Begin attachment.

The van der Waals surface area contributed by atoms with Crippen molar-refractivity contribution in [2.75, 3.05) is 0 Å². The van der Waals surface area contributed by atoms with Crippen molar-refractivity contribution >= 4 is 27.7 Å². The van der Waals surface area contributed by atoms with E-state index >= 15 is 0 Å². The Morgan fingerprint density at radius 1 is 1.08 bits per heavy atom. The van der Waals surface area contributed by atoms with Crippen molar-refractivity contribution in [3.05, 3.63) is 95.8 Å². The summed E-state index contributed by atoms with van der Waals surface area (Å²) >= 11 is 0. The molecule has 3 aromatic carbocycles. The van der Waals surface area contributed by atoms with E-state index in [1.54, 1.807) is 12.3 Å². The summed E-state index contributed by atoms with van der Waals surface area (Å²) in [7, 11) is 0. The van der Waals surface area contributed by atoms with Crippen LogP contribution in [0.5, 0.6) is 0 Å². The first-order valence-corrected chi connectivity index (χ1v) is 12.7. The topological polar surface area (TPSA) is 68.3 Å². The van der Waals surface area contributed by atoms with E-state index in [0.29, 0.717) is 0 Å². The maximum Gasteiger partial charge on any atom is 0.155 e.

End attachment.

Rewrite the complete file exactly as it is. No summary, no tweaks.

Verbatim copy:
The van der Waals surface area contributed by atoms with Crippen molar-refractivity contribution in [2.75, 3.05) is 0 Å². The van der Waals surface area contributed by atoms with Crippen molar-refractivity contribution >= 4 is 27.7 Å². The van der Waals surface area contributed by atoms with E-state index >= 15 is 0 Å². The Morgan fingerprint density at radius 1 is 1.08 bits per heavy atom. The van der Waals surface area contributed by atoms with Crippen molar-refractivity contribution in [3.05, 3.63) is 95.8 Å². The summed E-state index contributed by atoms with van der Waals surface area (Å²) >= 11 is 0. The molecule has 3 aromatic carbocycles. The van der Waals surface area contributed by atoms with E-state index in [1.54, 1.807) is 12.3 Å². The summed E-state index contributed by atoms with van der Waals surface area (Å²) in [7, 11) is 0. The van der Waals surface area contributed by atoms with Crippen LogP contribution in [0.5, 0.6) is 0 Å². The first-order valence-corrected chi connectivity index (χ1v) is 12.7. The topological polar surface area (TPSA) is 68.3 Å². The van der Waals surface area contributed by atoms with E-state index in [0.29, 0.717) is 0 Å². The maximum Gasteiger partial charge on any atom is 0.155 e.